unit 1.4  relationships in patterns
what we need to know
 Variables are represented by letters.
 Parts of an expression: variables, constant, coefficients
 Input/output tables
 Definition of a pattern
 Parts of an expression: variables, constant, coefficients
 Input/output tables
 Definition of a pattern
class notes


more information
PATTERNS AND RELATIONS
In math, a pattern is an ordered set of numbers that follow a specific pattern rule. A list of numbers which form a pattern is called a sequence. Each number in a sequence is called a term of the sequence. The first number is the first term of the sequence.
In this example:
 The first term of the sequence is 1.
 This means the pattern rule starts at 1.
 To get the second term, 3 squares are added. This pattern repeats for all the following terms.
 The pattern rule here, then, is: Start at 1. Add 3 squares each time.
The next step, and our goal for this part of the unit, is to come up with is called a relation, and to use such relation to come up with any term in the sequence. A relation is an algebraic expression that results when we relate a variable to the pattern rule (which contains the variable). Let's use the same sequence:
 The first term of the sequence is 1.
 This means the pattern rule starts at 1.
 To get the second term, 3 squares are added. This pattern repeats for all the following terms.
 The pattern rule here, then, is: Start at 1. Add 3 squares each time.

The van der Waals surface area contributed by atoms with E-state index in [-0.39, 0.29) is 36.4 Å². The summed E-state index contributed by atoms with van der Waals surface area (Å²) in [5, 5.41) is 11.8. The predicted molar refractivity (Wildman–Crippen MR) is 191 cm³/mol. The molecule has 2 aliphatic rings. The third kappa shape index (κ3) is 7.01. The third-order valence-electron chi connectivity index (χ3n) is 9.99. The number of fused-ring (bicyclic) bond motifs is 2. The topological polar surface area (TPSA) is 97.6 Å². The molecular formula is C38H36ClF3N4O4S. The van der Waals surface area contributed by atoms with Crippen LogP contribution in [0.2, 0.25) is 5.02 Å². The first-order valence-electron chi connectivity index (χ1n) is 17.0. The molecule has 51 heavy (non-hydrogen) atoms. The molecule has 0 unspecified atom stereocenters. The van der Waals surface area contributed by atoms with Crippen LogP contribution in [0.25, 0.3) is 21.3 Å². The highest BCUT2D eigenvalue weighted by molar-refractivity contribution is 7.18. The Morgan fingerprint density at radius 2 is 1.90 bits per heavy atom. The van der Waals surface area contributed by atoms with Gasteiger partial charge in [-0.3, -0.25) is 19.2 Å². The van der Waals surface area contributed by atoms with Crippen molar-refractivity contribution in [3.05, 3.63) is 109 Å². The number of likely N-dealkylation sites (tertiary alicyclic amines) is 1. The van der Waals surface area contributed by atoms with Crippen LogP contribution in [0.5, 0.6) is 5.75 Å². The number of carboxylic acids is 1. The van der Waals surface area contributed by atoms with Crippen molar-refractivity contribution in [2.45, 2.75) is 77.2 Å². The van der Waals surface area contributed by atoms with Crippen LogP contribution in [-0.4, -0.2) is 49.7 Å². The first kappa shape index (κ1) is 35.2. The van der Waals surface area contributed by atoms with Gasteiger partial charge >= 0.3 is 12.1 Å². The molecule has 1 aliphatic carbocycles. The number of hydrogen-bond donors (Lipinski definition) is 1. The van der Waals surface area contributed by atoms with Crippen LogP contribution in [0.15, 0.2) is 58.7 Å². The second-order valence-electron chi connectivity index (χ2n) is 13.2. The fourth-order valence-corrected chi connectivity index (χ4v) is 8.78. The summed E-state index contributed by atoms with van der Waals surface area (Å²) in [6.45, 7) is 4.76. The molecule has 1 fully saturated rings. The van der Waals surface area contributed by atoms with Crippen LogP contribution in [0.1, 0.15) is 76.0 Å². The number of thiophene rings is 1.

The next step, and our goal for this part of the unit, is to come up with is called a relation, and to use such relation to come up with any term in the sequence. A relation is an algebraic expression that results when we relate a variable to the pattern rule (which contains the variable). Let's use the same sequence:
 1, 2, 3 and 4 are the TERM NUMBERS. Since they are different from each other, they also represent the VARIABLE. Since variables are represented by letters, I'll assign the letter s to the term numbers.
 The PATTERN RULE tells us that, for each TERM of the sequence, we have to add 3 squares, or 3s.
 This means that the relation starts with 3s.
 Next, since the first term number is 1, or s=1, and the relation includes 3s, then for s=1, 3s = 3(1) =3. (Notice how I substituted).
 This means that the first TERM should have 3 squares. But it does not! it only has 1 square, which means that we have to subtract 2.
 Thus, the second part of the relation is  2. The RELATION is, then:
Relation = Term = 3s  2
where s = variable = term number, 2 is the constant
 The PATTERN RULE tells us that, for each TERM of the sequence, we have to add 3 squares, or 3s.
 This means that the relation starts with 3s.
 Next, since the first term number is 1, or s=1, and the relation includes 3s, then for s=1, 3s = 3(1) =3. (Notice how I substituted).
 This means that the first TERM should have 3 squares. But it does not! it only has 1 square, which means that we have to subtract 2.
 Thus, the second part of the relation is  2. The RELATION is, then:
Relation = Term = 3s  2
where s = variable = term number, 2 is the constant
Next lesson, we will use INPUT/OUTPUT tables to determine the relation. The INPUT column are the term or pattern numbers, which themselves are the variable. The OUTPUT column are the terms, which are determined by using the pattern rules, and are the number of squares. In our example, the INPUT/OUTPUT table would look like this:
Examples of relation problems
writing pattern rules
relationship rules for patterns
variables in expressions
videos that may help
interactive online activities
worksheets





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